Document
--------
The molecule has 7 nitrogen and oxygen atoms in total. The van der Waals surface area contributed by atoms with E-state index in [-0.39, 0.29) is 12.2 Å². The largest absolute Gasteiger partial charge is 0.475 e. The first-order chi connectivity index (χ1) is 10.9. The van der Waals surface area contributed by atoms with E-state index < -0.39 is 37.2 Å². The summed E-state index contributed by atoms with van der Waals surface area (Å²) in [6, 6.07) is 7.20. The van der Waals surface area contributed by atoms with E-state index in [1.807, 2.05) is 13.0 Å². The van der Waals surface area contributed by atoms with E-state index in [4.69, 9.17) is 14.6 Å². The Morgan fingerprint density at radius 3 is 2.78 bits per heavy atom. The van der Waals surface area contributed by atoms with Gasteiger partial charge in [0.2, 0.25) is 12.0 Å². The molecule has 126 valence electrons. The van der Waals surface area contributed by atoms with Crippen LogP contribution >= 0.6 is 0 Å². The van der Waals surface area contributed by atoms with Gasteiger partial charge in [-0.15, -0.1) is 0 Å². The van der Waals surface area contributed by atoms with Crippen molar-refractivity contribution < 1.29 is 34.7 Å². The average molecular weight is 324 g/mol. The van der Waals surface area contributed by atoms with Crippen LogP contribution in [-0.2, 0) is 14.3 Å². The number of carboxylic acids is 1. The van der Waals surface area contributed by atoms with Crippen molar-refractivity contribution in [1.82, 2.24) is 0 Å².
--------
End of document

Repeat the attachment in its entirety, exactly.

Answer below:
The molecule has 7 nitrogen and oxygen atoms in total. The van der Waals surface area contributed by atoms with E-state index in [-0.39, 0.29) is 12.2 Å². The largest absolute Gasteiger partial charge is 0.475 e. The first-order chi connectivity index (χ1) is 10.9. The van der Waals surface area contributed by atoms with E-state index < -0.39 is 37.2 Å². The summed E-state index contributed by atoms with van der Waals surface area (Å²) in [6, 6.07) is 7.20. The van der Waals surface area contributed by atoms with E-state index in [1.807, 2.05) is 13.0 Å². The van der Waals surface area contributed by atoms with E-state index in [4.69, 9.17) is 14.6 Å². The Morgan fingerprint density at radius 3 is 2.78 bits per heavy atom. The van der Waals surface area contributed by atoms with Gasteiger partial charge in [0.2, 0.25) is 12.0 Å². The molecule has 126 valence electrons. The van der Waals surface area contributed by atoms with Crippen LogP contribution >= 0.6 is 0 Å². The van der Waals surface area contributed by atoms with Gasteiger partial charge in [-0.15, -0.1) is 0 Å². The van der Waals surface area contributed by atoms with Crippen molar-refractivity contribution < 1.29 is 34.7 Å². The average molecular weight is 324 g/mol. The van der Waals surface area contributed by atoms with Crippen LogP contribution in [-0.2, 0) is 14.3 Å². The number of carboxylic acids is 1. The van der Waals surface area contributed by atoms with Crippen molar-refractivity contribution in [1.82, 2.24) is 0 Å².